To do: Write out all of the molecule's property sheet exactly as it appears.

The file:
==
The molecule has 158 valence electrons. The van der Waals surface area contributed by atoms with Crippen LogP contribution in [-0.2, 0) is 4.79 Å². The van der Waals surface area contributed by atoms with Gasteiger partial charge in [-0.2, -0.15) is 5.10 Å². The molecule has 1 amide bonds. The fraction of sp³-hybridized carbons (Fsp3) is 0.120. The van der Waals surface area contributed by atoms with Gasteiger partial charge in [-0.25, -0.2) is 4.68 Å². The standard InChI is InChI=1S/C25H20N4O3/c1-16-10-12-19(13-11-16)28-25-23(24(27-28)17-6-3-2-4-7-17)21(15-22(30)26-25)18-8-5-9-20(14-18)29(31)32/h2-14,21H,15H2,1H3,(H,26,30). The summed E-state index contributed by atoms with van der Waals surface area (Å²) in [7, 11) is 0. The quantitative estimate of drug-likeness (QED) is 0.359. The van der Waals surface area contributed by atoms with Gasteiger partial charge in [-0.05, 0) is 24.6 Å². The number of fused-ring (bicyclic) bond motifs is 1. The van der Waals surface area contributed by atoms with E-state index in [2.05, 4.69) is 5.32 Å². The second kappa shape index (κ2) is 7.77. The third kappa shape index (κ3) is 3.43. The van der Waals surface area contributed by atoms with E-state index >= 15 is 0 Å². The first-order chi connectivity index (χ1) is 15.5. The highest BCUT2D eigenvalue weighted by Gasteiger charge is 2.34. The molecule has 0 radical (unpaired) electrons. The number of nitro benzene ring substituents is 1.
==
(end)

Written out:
The molecule has 158 valence electrons. The van der Waals surface area contributed by atoms with Crippen LogP contribution in [-0.2, 0) is 4.79 Å². The van der Waals surface area contributed by atoms with Gasteiger partial charge in [-0.2, -0.15) is 5.10 Å². The molecule has 1 amide bonds. The fraction of sp³-hybridized carbons (Fsp3) is 0.120. The van der Waals surface area contributed by atoms with Gasteiger partial charge in [-0.25, -0.2) is 4.68 Å². The standard InChI is InChI=1S/C25H20N4O3/c1-16-10-12-19(13-11-16)28-25-23(24(27-28)17-6-3-2-4-7-17)21(15-22(30)26-25)18-8-5-9-20(14-18)29(31)32/h2-14,21H,15H2,1H3,(H,26,30). The summed E-state index contributed by atoms with van der Waals surface area (Å²) in [7, 11) is 0. The quantitative estimate of drug-likeness (QED) is 0.359. The van der Waals surface area contributed by atoms with Gasteiger partial charge in [-0.05, 0) is 24.6 Å². The number of fused-ring (bicyclic) bond motifs is 1. The van der Waals surface area contributed by atoms with E-state index in [2.05, 4.69) is 5.32 Å². The second kappa shape index (κ2) is 7.77. The third kappa shape index (κ3) is 3.43. The van der Waals surface area contributed by atoms with E-state index >= 15 is 0 Å². The first-order chi connectivity index (χ1) is 15.5. The highest BCUT2D eigenvalue weighted by Gasteiger charge is 2.34. The molecule has 0 radical (unpaired) electrons. The number of nitro benzene ring substituents is 1.